*Suitable for continuous operation.  The process of compression is one smooth, continuous motion.

*Availability of most efficient control of output via a variable frequency drive motor.

*They operate on the exact same principle as a supercharger on a high performance sports car (not a “pro” strictly speaking from an operation sense, but pretty cool nonetheless.)

Cons:

*Purchase cost.  They tend to run a little more expensive than a similarly rated reciprocating compressor.  Or more than a little, depending on options that can lower operating costs.  Actually, this is only a “con” if you ignore the fact that, if you shop right, you do indeed get what you pay for.

*Not ideal for intermittent loads.  Stopping & starting a rotary screw compressor might be about the worst thing you can do to it.  Except for slacking on maintenance.  And speaking of which:

*Degree of maintenance.  Most maintenance on a reciprocating compressor is fairly straightforward (think “put the new part in the same way the old one came out.”)  Working on a rotary screw compressor often involves reassembly & alignment of internal parts to precision tolerances…something better suited to the professionals, and they don’t work cheap.

Like anything else, there are important factors to take under consideration when deciding which type of air compressor is most suitable for your needs.  At EXAIR, we always recommend consulting a reputable air compressor dealer in your area, helping them fully understand your needs, and selecting the one that fits your operation and budget.

Russ Bowman
Application Engineer
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What Makes A Compressed Air System “Complete”?

It’s a good question.  When do you know that your compressed air system is complete?  And, really, when do you know, with confidence, that it is ready for use?

A typical compressed air system. Image courtesy of Compressed Air Challenge.

Any compressed air system has the basic components shown above.  A compressed air source, a receiver, dryer, filter, and end points of use.   But, what do all these terms mean?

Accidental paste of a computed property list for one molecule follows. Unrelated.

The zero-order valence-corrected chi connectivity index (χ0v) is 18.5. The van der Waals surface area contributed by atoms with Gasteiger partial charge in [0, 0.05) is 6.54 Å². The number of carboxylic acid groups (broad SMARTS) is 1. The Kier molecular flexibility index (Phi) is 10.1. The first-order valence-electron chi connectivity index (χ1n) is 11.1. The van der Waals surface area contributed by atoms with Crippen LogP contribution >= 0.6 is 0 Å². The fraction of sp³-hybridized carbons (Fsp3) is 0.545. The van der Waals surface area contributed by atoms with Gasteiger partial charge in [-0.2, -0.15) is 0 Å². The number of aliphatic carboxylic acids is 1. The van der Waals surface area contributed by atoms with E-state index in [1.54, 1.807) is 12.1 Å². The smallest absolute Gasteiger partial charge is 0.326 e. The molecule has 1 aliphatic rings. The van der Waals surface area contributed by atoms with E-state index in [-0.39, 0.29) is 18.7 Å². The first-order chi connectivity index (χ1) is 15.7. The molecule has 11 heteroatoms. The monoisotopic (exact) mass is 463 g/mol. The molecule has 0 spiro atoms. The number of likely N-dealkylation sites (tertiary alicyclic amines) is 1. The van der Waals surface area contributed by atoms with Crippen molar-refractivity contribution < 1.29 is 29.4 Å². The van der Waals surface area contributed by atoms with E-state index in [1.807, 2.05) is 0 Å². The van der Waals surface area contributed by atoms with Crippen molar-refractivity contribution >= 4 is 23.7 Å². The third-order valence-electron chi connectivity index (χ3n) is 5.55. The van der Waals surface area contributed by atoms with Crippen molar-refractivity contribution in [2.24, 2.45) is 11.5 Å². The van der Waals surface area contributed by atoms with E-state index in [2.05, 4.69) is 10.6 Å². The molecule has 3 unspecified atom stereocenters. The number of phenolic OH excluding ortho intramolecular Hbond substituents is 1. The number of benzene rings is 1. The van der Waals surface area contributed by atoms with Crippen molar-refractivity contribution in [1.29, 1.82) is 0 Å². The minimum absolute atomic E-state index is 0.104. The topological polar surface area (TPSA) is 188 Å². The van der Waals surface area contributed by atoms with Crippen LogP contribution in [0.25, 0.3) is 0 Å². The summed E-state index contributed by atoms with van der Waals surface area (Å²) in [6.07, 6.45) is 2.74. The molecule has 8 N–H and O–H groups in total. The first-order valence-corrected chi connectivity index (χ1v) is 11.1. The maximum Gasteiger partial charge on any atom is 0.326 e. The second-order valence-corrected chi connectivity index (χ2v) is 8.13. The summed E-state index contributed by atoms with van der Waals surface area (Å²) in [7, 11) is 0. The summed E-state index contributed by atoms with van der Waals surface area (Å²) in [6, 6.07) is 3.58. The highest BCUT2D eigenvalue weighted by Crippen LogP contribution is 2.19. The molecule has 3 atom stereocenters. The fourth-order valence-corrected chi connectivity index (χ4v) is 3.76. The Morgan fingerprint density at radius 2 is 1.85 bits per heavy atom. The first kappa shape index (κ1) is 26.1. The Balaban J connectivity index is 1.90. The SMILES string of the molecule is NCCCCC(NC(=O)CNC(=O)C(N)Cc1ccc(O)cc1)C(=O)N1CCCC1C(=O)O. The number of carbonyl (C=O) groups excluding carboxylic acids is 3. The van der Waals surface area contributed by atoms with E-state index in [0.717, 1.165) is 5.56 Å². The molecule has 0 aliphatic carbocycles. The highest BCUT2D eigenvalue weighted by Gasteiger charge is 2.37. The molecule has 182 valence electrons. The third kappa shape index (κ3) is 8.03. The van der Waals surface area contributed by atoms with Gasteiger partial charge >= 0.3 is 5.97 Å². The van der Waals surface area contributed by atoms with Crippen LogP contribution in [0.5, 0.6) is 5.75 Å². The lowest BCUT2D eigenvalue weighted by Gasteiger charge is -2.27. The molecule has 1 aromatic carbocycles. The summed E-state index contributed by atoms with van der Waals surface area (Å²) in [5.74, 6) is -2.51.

A compressor or compressed air source, is just as it sounds.  It is the device which supplies air (or another gas) at an increased pressure.  This increase in pressure is accomplished through a reduction in volume, and this conversion is achieved through compressing the air.  So, the compressor, well, compresses (the air).

A control receiver (wet receiver) is the storage vessel or tank placed immediately after the compressor.  This tank is referred to as a “wet” receiver because the air has not yet been dried, thus it is “wet”.  This tank helps to cool the compressed air by having a large surface area, and reduces pulsations in the compressed air flow which occur naturally.

The dryer, like the compressor, is just as the name implies.  This device dries the compressed air, removing liquid from the compressed air system.  Prior to this device the air is full of moisture which can damage downstream components and devices.  After drying, the air is almost ready for use.

To be truly ready for use, the compressed air must also be clean.  Dirt and particulates must be removed from the compressed air so that they do not cause damage to the system and the devices which connect to the system.  This task is accomplished through the filter, after which the system is almost ready for use.

To really be ready for use, the system must have a continuous system pressure and flow.  End-use devices are specified to perform with a required compressed air supply, and when this supply is compromised, performance is as well.  This is where the dry receiver comes into play.  The dry receiver is provides pneumatic capacitance for the system, alleviating pressure changes with varying demand loads.  The dry receiver helps to maintain constant pressure and flow.

In addition to this, the diagram above shows an optional device – a pressure/flow control valve.  A flow control valve will regulate the volume (flow) of compressed air in a system in response to changes in flow (or pressure).  These devices further stabilize the compressed air system, providing increased reliability in the supply of compressed air for end user devices.

Now, at long last, the system is ready for use.  But, what will it do?  What are the points of use?

Points of use in a compressed air system are referred to by their end use.  These are the components around which the entire system is built.  This can be a pneumatic drill, an impact wrench, a blow off nozzle, a pneumatic pump, or any other device which requires compressed air to operate.

If your end use devices are for coating, cleaning, cooling, conveying or static elimination, EXAIR Application Engineers can help with engineered solutions to maximize the efficiency and use of your compressed air.  After placing so much effort into creating a proper system, having engineered solutions is a must.

Lee Evans
Application Engineer
LeeEvans@EXAIR.com
@EXAIR_LE